Tehran arrests Jundallah rebel leader Rigi -- Iran accuses West of supporting arrested rebel
Iran's intelligence minister said on Tuesday the leader of the rebel group Jundallah was in a U.S. military base before being captured by the Islamic state, state television reported.
"Abdul Malik Rigi was in an American military base 24 hours before his arrest ... He also travelled to some European countries ahead of his arrest ... Americans issued Rigi an Afghan passport and an identification card for travelling to Pakistan," Heidar Moslehi told a news conference, Iran's Press TV reported.
Iranian local media earlier said that security forces have arrested Rigi, the alleged mastermind behind several deadly bombings and killings in the country.
The Iranian intelligence ministry was cited as saying he was arrested along with two members of his group, in a report by Fars news agency.
Fars also quoted Mohammad Marziah, prosecutor of Zahedan, the capital of Sistan-Baluchestan province, as saying the militant was arrested in an "ambush and is currently held by intelligence forces."
The governor general of southeastern Sistan-Baluchestan hailed Rigi's arrest, according to Iran's official IRNA news agency.
"The arrest has returned complete security to the region, and this province will follow the path of progress rapidly," the governor general, Mohammad Azad, said.
" The arrest has returned complete security to the region, and this province will follow the path of progress rapidly "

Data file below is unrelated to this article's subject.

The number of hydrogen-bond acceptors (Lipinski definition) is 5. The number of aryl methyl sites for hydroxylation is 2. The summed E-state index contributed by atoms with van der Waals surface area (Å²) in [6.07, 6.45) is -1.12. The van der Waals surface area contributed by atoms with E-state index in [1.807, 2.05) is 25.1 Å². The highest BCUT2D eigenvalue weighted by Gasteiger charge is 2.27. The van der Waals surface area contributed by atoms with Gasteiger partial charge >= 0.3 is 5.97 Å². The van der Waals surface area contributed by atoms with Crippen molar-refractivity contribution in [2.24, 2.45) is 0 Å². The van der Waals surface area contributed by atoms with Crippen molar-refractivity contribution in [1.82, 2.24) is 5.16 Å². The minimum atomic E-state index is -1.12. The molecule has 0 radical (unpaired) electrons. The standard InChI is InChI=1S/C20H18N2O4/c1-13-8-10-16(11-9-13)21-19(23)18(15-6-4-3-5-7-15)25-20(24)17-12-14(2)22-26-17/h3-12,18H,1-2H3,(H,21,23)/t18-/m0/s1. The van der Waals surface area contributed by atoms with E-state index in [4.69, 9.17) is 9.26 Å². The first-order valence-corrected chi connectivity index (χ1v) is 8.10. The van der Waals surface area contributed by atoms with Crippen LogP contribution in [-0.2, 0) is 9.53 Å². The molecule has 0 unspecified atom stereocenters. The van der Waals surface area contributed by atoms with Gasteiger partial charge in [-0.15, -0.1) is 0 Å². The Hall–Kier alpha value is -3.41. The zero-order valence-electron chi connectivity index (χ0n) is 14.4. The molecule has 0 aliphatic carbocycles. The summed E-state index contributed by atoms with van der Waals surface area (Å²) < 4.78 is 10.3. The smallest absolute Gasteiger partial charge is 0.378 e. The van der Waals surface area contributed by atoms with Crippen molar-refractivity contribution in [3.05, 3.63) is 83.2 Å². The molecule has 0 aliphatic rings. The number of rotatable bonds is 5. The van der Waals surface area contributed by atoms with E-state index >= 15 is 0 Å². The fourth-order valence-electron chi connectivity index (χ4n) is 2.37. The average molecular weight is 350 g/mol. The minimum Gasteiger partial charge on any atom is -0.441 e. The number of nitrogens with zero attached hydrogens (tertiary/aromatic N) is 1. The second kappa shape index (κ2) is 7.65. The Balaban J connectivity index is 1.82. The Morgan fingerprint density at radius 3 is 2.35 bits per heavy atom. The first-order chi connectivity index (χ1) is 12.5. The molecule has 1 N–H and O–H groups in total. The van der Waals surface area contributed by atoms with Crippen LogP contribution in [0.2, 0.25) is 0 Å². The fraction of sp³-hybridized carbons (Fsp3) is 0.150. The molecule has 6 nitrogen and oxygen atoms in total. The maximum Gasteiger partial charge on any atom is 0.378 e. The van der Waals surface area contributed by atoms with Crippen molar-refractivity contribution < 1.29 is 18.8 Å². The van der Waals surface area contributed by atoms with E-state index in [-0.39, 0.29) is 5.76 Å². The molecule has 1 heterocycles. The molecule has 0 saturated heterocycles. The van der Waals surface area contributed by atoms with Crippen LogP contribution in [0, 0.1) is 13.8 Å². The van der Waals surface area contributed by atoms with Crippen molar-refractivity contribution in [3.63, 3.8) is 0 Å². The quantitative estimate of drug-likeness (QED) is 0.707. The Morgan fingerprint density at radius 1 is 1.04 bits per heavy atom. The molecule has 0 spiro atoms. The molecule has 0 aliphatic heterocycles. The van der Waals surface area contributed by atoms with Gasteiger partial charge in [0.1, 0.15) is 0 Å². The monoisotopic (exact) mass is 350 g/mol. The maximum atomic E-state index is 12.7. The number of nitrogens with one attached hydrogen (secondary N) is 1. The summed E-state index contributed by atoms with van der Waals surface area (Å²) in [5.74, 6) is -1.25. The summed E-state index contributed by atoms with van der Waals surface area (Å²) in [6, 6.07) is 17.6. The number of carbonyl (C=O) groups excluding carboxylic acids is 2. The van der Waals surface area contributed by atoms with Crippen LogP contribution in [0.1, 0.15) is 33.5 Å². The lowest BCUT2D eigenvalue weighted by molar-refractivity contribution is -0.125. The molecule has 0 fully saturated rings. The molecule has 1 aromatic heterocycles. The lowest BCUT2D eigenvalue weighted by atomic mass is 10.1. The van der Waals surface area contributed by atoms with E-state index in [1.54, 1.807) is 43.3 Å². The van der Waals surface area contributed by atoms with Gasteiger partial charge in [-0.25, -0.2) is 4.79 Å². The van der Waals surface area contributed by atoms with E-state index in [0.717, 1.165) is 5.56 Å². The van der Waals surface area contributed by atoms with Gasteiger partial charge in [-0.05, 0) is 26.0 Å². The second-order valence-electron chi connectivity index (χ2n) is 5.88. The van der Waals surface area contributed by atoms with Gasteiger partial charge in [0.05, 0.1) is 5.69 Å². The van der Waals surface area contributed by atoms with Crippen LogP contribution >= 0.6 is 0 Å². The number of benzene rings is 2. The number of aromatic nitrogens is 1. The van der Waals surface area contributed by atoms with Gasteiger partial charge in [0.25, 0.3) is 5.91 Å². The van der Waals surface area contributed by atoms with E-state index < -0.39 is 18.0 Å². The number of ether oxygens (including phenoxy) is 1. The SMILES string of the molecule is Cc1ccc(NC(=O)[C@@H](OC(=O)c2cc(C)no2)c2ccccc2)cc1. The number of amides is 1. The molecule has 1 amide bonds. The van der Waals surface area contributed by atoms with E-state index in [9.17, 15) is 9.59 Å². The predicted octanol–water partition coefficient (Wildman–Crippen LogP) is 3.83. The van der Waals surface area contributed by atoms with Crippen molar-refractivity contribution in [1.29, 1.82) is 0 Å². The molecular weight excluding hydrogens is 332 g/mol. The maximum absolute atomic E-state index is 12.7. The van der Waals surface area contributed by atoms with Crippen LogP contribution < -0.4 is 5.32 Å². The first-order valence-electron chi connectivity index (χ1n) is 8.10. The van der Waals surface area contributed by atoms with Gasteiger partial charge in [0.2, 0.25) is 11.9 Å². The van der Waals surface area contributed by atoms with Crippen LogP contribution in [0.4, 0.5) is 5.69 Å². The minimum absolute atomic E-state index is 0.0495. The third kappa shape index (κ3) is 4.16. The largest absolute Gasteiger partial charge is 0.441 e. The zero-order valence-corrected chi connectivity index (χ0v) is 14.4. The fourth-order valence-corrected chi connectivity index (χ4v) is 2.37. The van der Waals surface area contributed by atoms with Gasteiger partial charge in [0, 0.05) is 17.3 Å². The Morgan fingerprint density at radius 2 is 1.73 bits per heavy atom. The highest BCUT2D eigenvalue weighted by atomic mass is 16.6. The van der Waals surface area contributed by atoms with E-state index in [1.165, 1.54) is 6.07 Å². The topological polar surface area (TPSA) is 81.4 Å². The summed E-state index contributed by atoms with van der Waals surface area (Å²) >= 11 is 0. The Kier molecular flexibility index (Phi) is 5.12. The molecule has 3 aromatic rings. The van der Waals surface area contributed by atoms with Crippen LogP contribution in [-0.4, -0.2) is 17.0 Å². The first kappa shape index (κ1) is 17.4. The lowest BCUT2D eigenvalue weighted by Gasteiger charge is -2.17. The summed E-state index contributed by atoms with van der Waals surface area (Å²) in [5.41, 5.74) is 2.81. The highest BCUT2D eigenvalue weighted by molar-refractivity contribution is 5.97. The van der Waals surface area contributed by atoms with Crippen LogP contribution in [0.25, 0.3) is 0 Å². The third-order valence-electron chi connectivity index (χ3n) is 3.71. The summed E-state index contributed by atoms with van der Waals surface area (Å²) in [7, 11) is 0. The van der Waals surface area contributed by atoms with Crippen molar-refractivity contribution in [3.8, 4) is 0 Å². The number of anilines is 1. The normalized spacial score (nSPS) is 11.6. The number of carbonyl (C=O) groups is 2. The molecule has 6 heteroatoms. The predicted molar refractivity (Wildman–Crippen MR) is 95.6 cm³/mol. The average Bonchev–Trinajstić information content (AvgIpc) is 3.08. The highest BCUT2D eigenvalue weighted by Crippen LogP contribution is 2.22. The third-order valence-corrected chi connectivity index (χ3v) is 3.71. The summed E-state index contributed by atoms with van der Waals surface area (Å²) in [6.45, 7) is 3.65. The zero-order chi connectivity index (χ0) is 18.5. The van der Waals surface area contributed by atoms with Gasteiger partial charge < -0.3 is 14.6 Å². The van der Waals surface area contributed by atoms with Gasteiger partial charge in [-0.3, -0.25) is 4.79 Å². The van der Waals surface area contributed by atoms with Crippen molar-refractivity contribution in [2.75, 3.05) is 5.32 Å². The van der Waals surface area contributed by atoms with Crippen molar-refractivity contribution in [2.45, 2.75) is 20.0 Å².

Governor General Mohammad AzadIranian officials have accused Rigi of carrying out several attacks in Sistan-Baluchestan, the restive province bordering Afghanistan and Pakistan which lies on a major narcotics-smuggling route.
It houses a significant population of Sunni Baluchis and is a hotbed of Sunni insurgency against the Shiite rulers of the Islamic republic.
In October 2009, Jundallah claimed it was behind a brutal suicide bombing in the provincial town of Pisheen that killed 42 people, including seven commanders of Iran's Revolutionary Guards and several tribal leaders.
The attack was one of the deadliest against the Guards, the elite force set up to defend Iran's Islamic revolution from internal and external threats.
The group also claimed a May 2009 bomb attack on the Shiite Amir al-Momenin mosque in Zahedan that killed more than 20 people and wounded 50.
Iranian officials on several occasions have said Rigi was supported by intelligence services of Pakistan, Britain and the United States.
They also said Rigi used to reside in Pakistan and often crossed the border into Iran to oversee attacks in Sistan-Baluchestan.
Soon after the Pisheen bombing, Mohammad Ali Jafari, head of the Guards demanded Pakistan hand over Rigi as Tehran had "proof" he was supported by Pakistan's intelligence agency.
Iran has also detained Rigi's brother Abdul Hamid who is currently on a death row.
Abdul Hamid too has said the Jundallah group received orders from the United States to carry out attacks inside Iran.